A soldier looks skyward, ready to pull out a grenade pin with his teeth. A young boy at a funeral holds up a portrait of the dead man, his father. A protester offers a flower to a helmeted military police officer. These images, and many others, have been seared into America’s memory. Our history is branded with a capital V, and it doesn’t stand for victory. But these collective remembrances are, like our own personal recollections, subject to revision. How have the intervening decades changed the way we see these images?
For the Vietnamese-American filmmaker Ham Tran, who was eight years old when his family immigrated to America in 1982, Hollywood’s portrayal of the war is sorely lacking in Vietnamese perspective and a sense of the war’s continuing effects on the people of Vietnam. His first feature film, Journey from the Fall, deals not just with the war itself but with the consequences of the fall of Saigon — internment camps for South Vietnamese soldiers, the flight of nearly a million “boat people” from Communism. It is “a survival story … of the Vietnamese-American experience.”
With Peter Davis, director of the Academy-Award-winning 1974 documentary Hearts and Minds, talk of the Vietnam War keeps turning into a discussion of more immediate conflicts. Maybe that’s because The Nation recently sent him to Iraq to cover the war for the magazine. But it might also be because the tactics that Davis and others began to take during the Vietnam era — to show the reality of war in living, dying detail, and to question the reasons behind it — have not yet shocked the system into changing. His movie may have won an Oscar, but it didn’t manage to obviate Fahrenheit 9/11.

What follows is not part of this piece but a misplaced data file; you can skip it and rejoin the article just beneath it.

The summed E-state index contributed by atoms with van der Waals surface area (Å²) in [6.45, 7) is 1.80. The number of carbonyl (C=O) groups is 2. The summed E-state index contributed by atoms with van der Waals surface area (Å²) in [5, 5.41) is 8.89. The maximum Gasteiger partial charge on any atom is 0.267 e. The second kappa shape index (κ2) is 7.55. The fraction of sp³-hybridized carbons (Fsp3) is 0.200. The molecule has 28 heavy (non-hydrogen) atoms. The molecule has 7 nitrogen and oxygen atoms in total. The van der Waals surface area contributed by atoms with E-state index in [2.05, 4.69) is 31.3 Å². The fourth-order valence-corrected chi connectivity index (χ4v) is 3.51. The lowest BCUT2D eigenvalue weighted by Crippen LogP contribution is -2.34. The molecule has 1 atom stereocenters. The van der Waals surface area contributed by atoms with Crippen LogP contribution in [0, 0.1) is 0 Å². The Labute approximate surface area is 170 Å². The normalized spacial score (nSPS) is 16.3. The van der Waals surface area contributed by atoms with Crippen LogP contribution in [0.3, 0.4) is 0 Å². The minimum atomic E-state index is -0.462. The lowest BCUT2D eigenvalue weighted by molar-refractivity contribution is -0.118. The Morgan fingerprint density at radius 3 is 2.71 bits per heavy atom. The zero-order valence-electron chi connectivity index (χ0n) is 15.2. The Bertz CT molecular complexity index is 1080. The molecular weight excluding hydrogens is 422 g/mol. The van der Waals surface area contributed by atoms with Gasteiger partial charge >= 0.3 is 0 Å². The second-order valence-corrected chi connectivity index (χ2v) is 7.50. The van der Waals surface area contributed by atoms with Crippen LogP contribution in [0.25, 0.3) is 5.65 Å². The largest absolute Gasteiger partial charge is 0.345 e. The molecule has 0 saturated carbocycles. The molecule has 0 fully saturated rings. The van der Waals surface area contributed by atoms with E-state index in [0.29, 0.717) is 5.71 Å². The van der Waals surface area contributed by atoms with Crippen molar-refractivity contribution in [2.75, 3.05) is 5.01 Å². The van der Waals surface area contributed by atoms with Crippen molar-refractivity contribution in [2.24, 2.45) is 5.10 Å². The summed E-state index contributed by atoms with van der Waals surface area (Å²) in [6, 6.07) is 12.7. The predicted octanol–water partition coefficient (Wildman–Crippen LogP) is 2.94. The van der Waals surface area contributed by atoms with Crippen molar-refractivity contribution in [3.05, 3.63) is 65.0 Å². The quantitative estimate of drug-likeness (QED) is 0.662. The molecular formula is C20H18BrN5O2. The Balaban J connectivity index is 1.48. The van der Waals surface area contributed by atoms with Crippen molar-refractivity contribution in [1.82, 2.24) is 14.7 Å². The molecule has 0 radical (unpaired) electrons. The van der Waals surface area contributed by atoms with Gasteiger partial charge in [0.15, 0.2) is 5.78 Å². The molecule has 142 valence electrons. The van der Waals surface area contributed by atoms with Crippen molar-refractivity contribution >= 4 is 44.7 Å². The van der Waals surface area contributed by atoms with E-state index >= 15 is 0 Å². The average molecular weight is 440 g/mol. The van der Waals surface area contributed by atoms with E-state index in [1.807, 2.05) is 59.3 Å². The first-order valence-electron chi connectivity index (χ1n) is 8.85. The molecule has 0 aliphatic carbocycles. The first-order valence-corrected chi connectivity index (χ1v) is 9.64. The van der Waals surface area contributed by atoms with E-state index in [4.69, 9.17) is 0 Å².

Says Davis, “I hoped the film might in some way help to prevent the kind of future that the war in Vietnam seemed to be prophesying … For a long time the lessons of the war seemed to have been learned, not because of all the films and all the journalism that was done about the war … but because people understood after 58,000 body bags that we had no real reason to be fighting that war. Those lessons were unlearned very quickly on September 11, which became a blow to the head, like an automobile accident from which you would awaken with amnesia.” Some things have changed, though: whereas the memorable images of Vietnam were usually of people on the front lines, Davis considers the Iraq War’s main icon — even more memorable than the hooded prisoners of Abu Ghraib — to be our smiling commander-in-chief, “looking like a quarterback that is delighted to be in the fray.”
Davis and Tran, along with Nguyen Ngoc Hanh, official photographer for the South Vietnam Armed Forces, will be participating in a panel discussion this Sunday at the Oakland Museum, Projecting Myths & Realities: How Photography and Film Shaped Memory of the Vietnam War Era. The 2 p.m. event, accompanied by film clips and stills from the panelists’ work, is free with museum admission. The Oakland Museum is at 1000 Oak St. See MuseumCA.org for hours and program information.